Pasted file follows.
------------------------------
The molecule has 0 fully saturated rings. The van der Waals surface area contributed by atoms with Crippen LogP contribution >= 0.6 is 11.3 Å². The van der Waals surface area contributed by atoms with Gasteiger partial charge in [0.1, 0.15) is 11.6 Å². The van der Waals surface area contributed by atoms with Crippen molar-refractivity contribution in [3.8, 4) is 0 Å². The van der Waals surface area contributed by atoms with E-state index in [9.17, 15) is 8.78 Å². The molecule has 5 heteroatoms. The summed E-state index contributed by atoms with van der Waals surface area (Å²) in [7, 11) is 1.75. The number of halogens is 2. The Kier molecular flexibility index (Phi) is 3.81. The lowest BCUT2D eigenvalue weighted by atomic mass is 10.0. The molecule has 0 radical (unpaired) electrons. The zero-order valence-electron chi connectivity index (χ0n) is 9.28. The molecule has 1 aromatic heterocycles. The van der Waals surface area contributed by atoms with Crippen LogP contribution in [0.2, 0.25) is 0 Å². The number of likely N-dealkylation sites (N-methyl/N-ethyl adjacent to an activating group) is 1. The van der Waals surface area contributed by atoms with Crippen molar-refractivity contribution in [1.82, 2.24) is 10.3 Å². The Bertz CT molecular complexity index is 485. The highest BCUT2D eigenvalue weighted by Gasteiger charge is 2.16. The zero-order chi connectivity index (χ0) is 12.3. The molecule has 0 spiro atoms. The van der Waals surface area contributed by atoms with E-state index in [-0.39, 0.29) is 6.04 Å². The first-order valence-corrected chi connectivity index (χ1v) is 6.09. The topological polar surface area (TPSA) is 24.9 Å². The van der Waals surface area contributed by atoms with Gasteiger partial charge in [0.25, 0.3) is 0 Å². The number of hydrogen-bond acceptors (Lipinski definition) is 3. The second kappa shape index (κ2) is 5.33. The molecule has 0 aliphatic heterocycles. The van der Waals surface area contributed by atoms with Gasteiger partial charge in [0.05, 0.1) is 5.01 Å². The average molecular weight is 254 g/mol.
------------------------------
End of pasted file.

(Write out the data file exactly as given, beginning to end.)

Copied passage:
The molecule has 0 fully saturated rings. The van der Waals surface area contributed by atoms with Crippen LogP contribution >= 0.6 is 11.3 Å². The van der Waals surface area contributed by atoms with Gasteiger partial charge in [0.1, 0.15) is 11.6 Å². The van der Waals surface area contributed by atoms with Crippen molar-refractivity contribution in [3.8, 4) is 0 Å². The van der Waals surface area contributed by atoms with E-state index in [9.17, 15) is 8.78 Å². The molecule has 5 heteroatoms. The summed E-state index contributed by atoms with van der Waals surface area (Å²) in [7, 11) is 1.75. The number of halogens is 2. The Kier molecular flexibility index (Phi) is 3.81. The lowest BCUT2D eigenvalue weighted by atomic mass is 10.0. The molecule has 0 radical (unpaired) electrons. The zero-order valence-electron chi connectivity index (χ0n) is 9.28. The molecule has 1 aromatic heterocycles. The van der Waals surface area contributed by atoms with Crippen LogP contribution in [0.2, 0.25) is 0 Å². The number of likely N-dealkylation sites (N-methyl/N-ethyl adjacent to an activating group) is 1. The van der Waals surface area contributed by atoms with Crippen molar-refractivity contribution in [1.82, 2.24) is 10.3 Å². The Bertz CT molecular complexity index is 485. The highest BCUT2D eigenvalue weighted by Gasteiger charge is 2.16. The zero-order chi connectivity index (χ0) is 12.3. The molecule has 0 spiro atoms. The van der Waals surface area contributed by atoms with E-state index in [-0.39, 0.29) is 6.04 Å². The first-order valence-corrected chi connectivity index (χ1v) is 6.09. The topological polar surface area (TPSA) is 24.9 Å². The van der Waals surface area contributed by atoms with Gasteiger partial charge in [0.25, 0.3) is 0 Å². The number of hydrogen-bond acceptors (Lipinski definition) is 3. The second kappa shape index (κ2) is 5.33. The molecule has 0 aliphatic heterocycles. The van der Waals surface area contributed by atoms with Gasteiger partial charge in [0.05, 0.1) is 5.01 Å². The average molecular weight is 254 g/mol.